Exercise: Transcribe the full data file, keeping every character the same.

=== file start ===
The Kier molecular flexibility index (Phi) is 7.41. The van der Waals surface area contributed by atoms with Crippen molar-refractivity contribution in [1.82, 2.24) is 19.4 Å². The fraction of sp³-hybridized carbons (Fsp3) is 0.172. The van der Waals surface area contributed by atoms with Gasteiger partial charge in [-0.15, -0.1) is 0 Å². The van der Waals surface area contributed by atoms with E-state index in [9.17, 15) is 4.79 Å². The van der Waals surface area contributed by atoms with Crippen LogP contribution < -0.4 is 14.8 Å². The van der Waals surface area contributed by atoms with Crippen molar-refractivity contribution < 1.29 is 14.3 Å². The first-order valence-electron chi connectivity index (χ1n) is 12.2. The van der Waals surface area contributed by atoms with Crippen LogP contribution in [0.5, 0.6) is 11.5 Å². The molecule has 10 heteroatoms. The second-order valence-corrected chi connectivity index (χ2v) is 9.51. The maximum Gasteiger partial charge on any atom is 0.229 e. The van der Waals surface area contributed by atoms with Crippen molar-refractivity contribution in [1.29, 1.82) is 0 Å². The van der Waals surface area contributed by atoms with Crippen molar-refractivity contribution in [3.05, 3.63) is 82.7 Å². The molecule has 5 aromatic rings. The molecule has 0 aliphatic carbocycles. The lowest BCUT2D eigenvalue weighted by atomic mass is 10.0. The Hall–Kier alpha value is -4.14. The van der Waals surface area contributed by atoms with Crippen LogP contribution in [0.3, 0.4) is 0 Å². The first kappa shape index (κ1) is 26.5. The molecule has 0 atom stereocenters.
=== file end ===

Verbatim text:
The Kier molecular flexibility index (Phi) is 7.41. The van der Waals surface area contributed by atoms with Crippen molar-refractivity contribution in [1.82, 2.24) is 19.4 Å². The fraction of sp³-hybridized carbons (Fsp3) is 0.172. The van der Waals surface area contributed by atoms with Gasteiger partial charge in [-0.15, -0.1) is 0 Å². The van der Waals surface area contributed by atoms with E-state index in [9.17, 15) is 4.79 Å². The van der Waals surface area contributed by atoms with Crippen LogP contribution < -0.4 is 14.8 Å². The van der Waals surface area contributed by atoms with Crippen molar-refractivity contribution < 1.29 is 14.3 Å². The first-order valence-electron chi connectivity index (χ1n) is 12.2. The van der Waals surface area contributed by atoms with Crippen LogP contribution in [0.5, 0.6) is 11.5 Å². The molecule has 10 heteroatoms. The second-order valence-corrected chi connectivity index (χ2v) is 9.51. The maximum Gasteiger partial charge on any atom is 0.229 e. The van der Waals surface area contributed by atoms with Crippen molar-refractivity contribution in [1.29, 1.82) is 0 Å². The van der Waals surface area contributed by atoms with Crippen molar-refractivity contribution in [3.05, 3.63) is 82.7 Å². The molecule has 5 aromatic rings. The molecule has 0 aliphatic carbocycles. The lowest BCUT2D eigenvalue weighted by atomic mass is 10.0. The Hall–Kier alpha value is -4.14. The van der Waals surface area contributed by atoms with Crippen LogP contribution in [0.3, 0.4) is 0 Å². The first kappa shape index (κ1) is 26.5. The molecule has 0 atom stereocenters.